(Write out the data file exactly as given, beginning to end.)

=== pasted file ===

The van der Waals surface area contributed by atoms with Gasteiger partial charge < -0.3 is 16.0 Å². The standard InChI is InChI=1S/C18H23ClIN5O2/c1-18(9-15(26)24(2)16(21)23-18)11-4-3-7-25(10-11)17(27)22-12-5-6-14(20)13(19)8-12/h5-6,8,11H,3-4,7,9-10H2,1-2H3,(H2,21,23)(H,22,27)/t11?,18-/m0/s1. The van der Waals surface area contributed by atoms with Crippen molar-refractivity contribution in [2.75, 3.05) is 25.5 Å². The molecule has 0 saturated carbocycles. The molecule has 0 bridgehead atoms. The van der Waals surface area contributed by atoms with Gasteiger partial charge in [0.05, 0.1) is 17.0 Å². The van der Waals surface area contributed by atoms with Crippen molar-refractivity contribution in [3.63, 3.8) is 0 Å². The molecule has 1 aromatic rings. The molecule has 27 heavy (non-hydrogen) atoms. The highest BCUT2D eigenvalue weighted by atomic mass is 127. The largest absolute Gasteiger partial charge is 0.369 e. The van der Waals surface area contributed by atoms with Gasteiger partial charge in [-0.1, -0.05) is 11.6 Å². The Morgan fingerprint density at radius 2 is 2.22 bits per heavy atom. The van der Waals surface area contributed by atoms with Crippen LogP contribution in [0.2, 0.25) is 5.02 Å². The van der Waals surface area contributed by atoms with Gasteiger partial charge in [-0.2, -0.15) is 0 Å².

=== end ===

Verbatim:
The van der Waals surface area contributed by atoms with Gasteiger partial charge < -0.3 is 16.0 Å². The standard InChI is InChI=1S/C18H23ClIN5O2/c1-18(9-15(26)24(2)16(21)23-18)11-4-3-7-25(10-11)17(27)22-12-5-6-14(20)13(19)8-12/h5-6,8,11H,3-4,7,9-10H2,1-2H3,(H2,21,23)(H,22,27)/t11?,18-/m0/s1. The van der Waals surface area contributed by atoms with Crippen molar-refractivity contribution in [2.75, 3.05) is 25.5 Å². The molecule has 0 saturated carbocycles. The molecule has 0 bridgehead atoms. The van der Waals surface area contributed by atoms with Gasteiger partial charge in [0.05, 0.1) is 17.0 Å². The van der Waals surface area contributed by atoms with Crippen molar-refractivity contribution in [3.63, 3.8) is 0 Å². The molecule has 1 aromatic rings. The molecule has 27 heavy (non-hydrogen) atoms. The highest BCUT2D eigenvalue weighted by atomic mass is 127. The largest absolute Gasteiger partial charge is 0.369 e. The van der Waals surface area contributed by atoms with Gasteiger partial charge in [-0.1, -0.05) is 11.6 Å². The Morgan fingerprint density at radius 2 is 2.22 bits per heavy atom. The van der Waals surface area contributed by atoms with Crippen LogP contribution in [0.2, 0.25) is 5.02 Å². The van der Waals surface area contributed by atoms with Gasteiger partial charge in [-0.2, -0.15) is 0 Å².